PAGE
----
Forced Marriage

On 16th June 2014 forced marriage became a criminal offence.

Section 120 of the Anti-social Behaviour, Crime and Policing Act 2014 section 63CA is inserted into the Family Law Act 1996.  That provision created the criminal offence of breaching a forced-marriage protection order.

Section 121 of the 2014 Act makes it a criminal offence to use violence, threats or any other form of coercion for the purpose of causing another person to enter into a forced marriage.

There will be a maximum penalty of 7 years’ imprisonment for committing a forced-marriage offence, and a maximum penalty of 5 years for breach of a forced-marriage protection order.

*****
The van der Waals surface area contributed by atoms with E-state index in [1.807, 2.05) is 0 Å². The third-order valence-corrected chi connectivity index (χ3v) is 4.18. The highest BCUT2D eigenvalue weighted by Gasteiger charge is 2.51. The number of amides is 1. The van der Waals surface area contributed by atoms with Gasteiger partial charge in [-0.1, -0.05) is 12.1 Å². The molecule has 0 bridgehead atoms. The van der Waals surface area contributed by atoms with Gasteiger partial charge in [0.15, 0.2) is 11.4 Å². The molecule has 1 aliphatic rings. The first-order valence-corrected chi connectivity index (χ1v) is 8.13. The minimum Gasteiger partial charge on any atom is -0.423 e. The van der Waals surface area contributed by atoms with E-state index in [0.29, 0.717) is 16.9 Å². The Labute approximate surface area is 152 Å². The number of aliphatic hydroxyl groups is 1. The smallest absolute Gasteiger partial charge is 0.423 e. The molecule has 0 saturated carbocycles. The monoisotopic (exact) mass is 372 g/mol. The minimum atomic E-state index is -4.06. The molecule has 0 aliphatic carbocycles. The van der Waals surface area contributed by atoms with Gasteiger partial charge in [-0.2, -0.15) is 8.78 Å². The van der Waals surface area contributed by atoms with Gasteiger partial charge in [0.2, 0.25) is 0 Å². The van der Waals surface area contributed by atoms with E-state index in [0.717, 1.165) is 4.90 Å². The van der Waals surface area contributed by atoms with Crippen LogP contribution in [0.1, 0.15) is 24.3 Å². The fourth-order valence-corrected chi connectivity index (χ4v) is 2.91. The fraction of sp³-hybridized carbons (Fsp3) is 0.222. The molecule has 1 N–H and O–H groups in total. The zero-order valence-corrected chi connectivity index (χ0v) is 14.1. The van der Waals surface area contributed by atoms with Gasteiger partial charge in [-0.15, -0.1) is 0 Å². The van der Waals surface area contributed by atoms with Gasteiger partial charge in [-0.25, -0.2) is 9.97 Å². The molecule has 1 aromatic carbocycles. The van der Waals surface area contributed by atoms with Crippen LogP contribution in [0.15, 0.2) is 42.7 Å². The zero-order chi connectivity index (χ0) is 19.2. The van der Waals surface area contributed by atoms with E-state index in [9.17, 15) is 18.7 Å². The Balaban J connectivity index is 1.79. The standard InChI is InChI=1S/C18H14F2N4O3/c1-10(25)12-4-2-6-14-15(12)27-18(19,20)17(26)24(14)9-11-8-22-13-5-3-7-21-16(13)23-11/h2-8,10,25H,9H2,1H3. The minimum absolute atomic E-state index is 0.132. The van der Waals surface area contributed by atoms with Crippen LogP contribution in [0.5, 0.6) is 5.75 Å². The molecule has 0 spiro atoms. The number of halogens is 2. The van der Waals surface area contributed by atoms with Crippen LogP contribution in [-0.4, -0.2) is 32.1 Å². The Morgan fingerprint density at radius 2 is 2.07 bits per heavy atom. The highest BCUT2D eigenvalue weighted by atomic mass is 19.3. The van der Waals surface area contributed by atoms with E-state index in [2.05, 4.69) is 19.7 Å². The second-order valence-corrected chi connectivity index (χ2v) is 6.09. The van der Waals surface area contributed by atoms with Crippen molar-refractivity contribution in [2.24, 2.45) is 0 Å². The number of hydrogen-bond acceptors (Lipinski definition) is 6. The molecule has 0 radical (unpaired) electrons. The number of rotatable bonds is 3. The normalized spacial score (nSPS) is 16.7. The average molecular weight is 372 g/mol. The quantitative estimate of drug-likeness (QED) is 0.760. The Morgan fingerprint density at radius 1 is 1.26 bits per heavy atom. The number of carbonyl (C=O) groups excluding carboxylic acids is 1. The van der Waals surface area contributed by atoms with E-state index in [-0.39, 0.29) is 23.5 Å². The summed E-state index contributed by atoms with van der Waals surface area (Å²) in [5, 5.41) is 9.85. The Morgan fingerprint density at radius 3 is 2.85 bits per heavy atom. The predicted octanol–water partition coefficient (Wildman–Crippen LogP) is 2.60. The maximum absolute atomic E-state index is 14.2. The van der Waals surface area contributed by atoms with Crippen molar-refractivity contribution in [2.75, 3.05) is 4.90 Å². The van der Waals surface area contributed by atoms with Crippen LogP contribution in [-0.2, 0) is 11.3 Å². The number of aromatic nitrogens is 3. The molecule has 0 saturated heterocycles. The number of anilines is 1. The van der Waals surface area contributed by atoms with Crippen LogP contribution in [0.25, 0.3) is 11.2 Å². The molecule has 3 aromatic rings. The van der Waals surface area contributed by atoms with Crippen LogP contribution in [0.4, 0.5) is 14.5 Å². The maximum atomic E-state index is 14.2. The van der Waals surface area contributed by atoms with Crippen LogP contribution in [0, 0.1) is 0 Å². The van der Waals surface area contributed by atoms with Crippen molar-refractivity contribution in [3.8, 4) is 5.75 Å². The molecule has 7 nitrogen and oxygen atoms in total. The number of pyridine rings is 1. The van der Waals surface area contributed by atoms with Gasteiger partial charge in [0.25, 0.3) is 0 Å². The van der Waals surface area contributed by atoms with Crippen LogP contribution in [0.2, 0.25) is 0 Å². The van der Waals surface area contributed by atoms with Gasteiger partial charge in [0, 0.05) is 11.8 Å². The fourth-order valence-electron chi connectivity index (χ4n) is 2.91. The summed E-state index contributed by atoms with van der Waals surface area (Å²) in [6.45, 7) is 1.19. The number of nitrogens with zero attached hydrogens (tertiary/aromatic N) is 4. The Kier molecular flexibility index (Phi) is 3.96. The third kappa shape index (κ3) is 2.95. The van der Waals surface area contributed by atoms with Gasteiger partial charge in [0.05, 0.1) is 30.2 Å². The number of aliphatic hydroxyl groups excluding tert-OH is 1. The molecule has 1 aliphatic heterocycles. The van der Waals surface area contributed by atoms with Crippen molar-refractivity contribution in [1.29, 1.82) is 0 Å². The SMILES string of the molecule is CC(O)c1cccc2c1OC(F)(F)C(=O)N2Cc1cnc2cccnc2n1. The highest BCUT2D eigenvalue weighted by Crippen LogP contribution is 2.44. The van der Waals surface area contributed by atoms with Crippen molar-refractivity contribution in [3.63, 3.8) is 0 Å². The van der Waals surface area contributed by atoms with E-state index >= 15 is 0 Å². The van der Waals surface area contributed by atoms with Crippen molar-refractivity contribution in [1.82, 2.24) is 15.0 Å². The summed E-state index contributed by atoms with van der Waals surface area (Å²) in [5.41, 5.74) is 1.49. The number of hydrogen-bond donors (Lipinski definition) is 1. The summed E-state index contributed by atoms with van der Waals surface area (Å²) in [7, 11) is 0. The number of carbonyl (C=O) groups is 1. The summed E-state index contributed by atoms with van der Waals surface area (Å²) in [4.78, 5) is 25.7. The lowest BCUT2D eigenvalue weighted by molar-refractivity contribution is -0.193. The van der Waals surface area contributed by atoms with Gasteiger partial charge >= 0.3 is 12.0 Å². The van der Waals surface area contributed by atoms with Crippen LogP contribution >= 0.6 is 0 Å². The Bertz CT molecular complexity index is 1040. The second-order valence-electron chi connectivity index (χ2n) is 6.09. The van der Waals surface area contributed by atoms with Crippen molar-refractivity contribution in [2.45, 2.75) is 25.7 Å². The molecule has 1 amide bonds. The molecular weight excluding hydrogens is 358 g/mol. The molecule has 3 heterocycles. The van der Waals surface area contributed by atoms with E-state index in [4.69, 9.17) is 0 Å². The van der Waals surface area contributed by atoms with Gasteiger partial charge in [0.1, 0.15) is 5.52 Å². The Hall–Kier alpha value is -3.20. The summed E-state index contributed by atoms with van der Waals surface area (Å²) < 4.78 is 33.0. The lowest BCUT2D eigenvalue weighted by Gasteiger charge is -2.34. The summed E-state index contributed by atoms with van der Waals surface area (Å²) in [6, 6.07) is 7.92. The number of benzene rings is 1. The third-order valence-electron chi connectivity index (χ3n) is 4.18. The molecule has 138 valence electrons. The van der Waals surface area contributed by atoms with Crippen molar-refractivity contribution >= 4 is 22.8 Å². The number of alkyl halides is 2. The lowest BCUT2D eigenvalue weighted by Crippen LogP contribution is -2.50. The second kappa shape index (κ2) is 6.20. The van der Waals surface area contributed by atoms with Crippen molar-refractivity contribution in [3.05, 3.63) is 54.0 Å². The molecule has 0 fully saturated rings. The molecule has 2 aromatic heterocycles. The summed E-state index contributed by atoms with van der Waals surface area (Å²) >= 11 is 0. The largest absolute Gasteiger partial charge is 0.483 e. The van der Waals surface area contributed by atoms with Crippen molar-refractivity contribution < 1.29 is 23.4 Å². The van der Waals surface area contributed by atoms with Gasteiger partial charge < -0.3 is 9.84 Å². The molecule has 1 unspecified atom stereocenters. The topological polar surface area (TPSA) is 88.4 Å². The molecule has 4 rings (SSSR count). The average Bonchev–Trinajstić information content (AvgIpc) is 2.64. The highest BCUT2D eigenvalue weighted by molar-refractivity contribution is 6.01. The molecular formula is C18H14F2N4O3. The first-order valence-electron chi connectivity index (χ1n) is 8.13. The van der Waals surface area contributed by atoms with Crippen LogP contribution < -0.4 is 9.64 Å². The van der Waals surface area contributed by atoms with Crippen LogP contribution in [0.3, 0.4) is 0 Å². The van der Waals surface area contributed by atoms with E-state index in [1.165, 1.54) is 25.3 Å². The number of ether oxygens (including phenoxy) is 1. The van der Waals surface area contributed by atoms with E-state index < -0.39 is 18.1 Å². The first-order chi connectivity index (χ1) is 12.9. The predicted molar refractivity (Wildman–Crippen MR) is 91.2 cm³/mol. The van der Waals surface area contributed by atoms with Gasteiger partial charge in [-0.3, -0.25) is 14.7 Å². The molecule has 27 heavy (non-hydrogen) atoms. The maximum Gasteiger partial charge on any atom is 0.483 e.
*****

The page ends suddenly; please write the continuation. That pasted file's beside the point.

The issue of forced marriage has been under consideration by the Government for some time and has proved to be a difficult area upon which to legislate.

The legislation followed a consultation paper published in December 2011 which sought views on how the new offence should be framed, specifically on a proposal to use, as a model, the existing offence of breaching a non-molestation order which a court may make to protect a person from domestic violence.  That consultation also sought views on whether forcing people to marry against their will should become a criminal offence, or if the existing civil remedy was sufficient.  A majority was in favour of the creation of a new offence, and the Government concluded that criminal offences were necessary, in addition to the civil regime, to act as an effective deterrent, to properly punish perpetrators and to fulfil the United Kingdom’s obligations under the Istanbul Convention signed in 2012.

We wait to see the impact of the Act in practice.

Denise Herman, Public Family and Child Care Partner
deh@blasermills.co.uk
0845 604 2847